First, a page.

There is an increasing international perception that Africa is standing now at a turning point. It has become one of the world’s top growth areas (5.6% per annum) thanks to the structural reforms being put in place and its demographic dividend for the next 40 years. After being seen as the lost continent for decades, the urbanization of Africa and the emergence of a huge urban consumer market will generate sustainable growth. For the first time, the highest returns are in the sectors delivering goods and services to Africans themselves. Although, Africa is still perceived as a high-risk destination for investors, experience and facts show positive returns and lower risks than those captured by the financial markets. Thus actors investing professionally in the continent see higher returns thanks to the misperception of risk which leads to above-average risk/return ratios. As a consequence, the emergence of the continent reflects in the over performance of all African asset classes for the last decade.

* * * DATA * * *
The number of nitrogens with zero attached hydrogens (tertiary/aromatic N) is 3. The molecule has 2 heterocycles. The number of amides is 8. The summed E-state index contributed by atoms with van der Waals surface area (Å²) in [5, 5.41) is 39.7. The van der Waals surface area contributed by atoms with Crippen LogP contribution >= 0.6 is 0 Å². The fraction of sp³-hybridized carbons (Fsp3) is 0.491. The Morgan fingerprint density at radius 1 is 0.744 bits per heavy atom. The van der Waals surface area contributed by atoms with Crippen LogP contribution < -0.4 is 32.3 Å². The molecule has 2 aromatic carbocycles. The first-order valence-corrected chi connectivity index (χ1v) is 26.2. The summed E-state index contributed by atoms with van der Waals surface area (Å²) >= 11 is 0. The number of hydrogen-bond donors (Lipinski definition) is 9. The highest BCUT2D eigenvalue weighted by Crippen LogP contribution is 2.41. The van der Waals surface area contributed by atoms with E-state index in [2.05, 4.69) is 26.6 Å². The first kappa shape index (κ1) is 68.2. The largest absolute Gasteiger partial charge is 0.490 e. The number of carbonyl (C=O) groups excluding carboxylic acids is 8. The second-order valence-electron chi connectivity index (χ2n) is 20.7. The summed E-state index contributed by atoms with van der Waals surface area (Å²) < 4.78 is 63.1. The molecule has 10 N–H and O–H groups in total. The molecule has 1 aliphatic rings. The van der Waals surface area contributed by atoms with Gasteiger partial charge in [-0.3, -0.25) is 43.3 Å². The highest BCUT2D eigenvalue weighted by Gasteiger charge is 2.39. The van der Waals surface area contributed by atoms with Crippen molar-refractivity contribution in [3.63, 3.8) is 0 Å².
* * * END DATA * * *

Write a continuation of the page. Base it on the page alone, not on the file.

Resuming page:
Nigeria, a closer look at its economic performance

There is an increasing international perception that Africa is standing now at a turning point. It has become one of the world’s top growth areas (5.6% per annum) thanks to the structural reforms being put in place and its demographic dividend for the next 40 years. After being seen as the lost continent for decades, the urbanization of Africa and the emergence of a huge urban consumer market will generate sustainable growth. For the first time, the highest returns are in the sectors delivering goods and services to Africans themselves. Although, Africa is still perceived as a high-risk destination for investors, experience and facts show positive returns and lower risks than those captured by the financial markets. Thus actors investing professionally in the continent see higher returns thanks to the misperception of risk which leads to above-average risk/return ratios. As a consequence, the emergence of the continent reflects in the over performance of all African asset classes for the last decade.

Africa And The Luxury Market

Luxury, a new type of luxury,  a new definition?  The definition of luxury is changing, from one that alluded to expense and quality, to another that now includes sentimental, cultural, moral and ethical considerations.  Africa, its resources, its science, its culture and craftmanship are relevant to this new discourse.